Investigation of the Effect of Corrugated Boxes on the Distribution of Compression Stresses on the Top Surface of Wooden Pallets.
Clayton II, Anthony Page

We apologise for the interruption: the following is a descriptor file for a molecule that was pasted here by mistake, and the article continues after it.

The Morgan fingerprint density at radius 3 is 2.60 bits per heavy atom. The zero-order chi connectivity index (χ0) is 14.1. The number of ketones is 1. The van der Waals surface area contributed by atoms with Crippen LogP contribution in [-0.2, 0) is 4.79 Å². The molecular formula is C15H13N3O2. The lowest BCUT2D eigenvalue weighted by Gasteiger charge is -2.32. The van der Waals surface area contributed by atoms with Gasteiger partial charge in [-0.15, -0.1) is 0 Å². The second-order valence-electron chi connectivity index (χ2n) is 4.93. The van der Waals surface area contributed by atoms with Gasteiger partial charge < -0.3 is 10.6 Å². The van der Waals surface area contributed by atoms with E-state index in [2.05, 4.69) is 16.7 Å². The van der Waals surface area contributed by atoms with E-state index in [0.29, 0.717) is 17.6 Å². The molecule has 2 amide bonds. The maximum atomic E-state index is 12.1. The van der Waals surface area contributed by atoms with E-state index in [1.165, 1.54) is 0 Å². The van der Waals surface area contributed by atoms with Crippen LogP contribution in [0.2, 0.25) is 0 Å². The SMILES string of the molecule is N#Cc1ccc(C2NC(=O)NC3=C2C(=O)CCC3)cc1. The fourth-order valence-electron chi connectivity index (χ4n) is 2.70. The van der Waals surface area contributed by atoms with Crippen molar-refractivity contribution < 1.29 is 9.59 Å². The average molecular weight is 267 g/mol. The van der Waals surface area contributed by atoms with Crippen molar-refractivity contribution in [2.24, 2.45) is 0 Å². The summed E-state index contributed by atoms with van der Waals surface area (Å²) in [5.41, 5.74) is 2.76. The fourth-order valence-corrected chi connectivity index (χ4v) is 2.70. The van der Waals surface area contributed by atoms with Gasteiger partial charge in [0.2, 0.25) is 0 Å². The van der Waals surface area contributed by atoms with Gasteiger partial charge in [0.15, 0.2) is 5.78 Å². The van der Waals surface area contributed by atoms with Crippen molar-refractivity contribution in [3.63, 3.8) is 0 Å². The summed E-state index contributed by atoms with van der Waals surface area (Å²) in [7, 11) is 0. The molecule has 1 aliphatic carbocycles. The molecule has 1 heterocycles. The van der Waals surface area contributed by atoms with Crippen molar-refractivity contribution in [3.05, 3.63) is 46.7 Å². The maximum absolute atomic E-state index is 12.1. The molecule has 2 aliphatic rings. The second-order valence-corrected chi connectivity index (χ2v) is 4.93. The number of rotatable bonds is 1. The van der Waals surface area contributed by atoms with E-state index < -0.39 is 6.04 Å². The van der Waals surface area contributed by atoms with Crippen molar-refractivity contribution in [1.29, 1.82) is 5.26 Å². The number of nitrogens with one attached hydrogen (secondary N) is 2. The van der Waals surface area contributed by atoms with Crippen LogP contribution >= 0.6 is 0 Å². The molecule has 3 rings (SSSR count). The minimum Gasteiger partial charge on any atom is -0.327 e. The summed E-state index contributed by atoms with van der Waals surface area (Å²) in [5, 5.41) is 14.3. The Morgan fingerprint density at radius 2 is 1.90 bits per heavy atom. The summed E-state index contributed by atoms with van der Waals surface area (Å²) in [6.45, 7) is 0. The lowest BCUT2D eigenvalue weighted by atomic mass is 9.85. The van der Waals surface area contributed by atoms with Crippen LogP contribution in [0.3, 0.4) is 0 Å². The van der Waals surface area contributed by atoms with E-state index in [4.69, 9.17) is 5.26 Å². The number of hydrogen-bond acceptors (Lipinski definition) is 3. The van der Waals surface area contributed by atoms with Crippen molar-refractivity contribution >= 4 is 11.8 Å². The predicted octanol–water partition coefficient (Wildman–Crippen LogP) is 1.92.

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Pallets are the foundation of unit loads and supply chains. They provide a way to store and transport products in an efficient manner. The load capacity of pallets greatly depends on the type of packages carried by the pallet; however, current pallet design methods do not consider the effect of packages on the load carrying capacity of the pallet. This results in excessive use of materials which reduces the sustainability of unit loads, drives costs up, and creates issues for people in the supply chain. The objective of this study was to investigate the effect of a corrugated box's size and head space on pallet deflection and stress distribution on the top of the pallet as a function of pallet stiffness across multiple pallet support conditions. Data analysis identified that box size had a significant effect on the deflection of the pallet. This effect was only significant for warehouse racking across the width and length support conditions. As much as a 53% reduction in pallet deflection was observed for high stiffness pallets supporting corrugated boxes with 25.4 mm headspace when the size was increased from small to large. Meanwhile, no significant effect of box size was found for other supports. The effect of headspace was significant in some scenarios but inconsistent thus more investigation with a larger sample size is recommended. In addition, redistribution of vertical compression stresses towards the supports was observed as a function of the increasing box size. The increased concentration of compression stresses on top of the supports and the resulting lower pallet deflection could significantly increase the actual load carrying capacity of some pallet designs.
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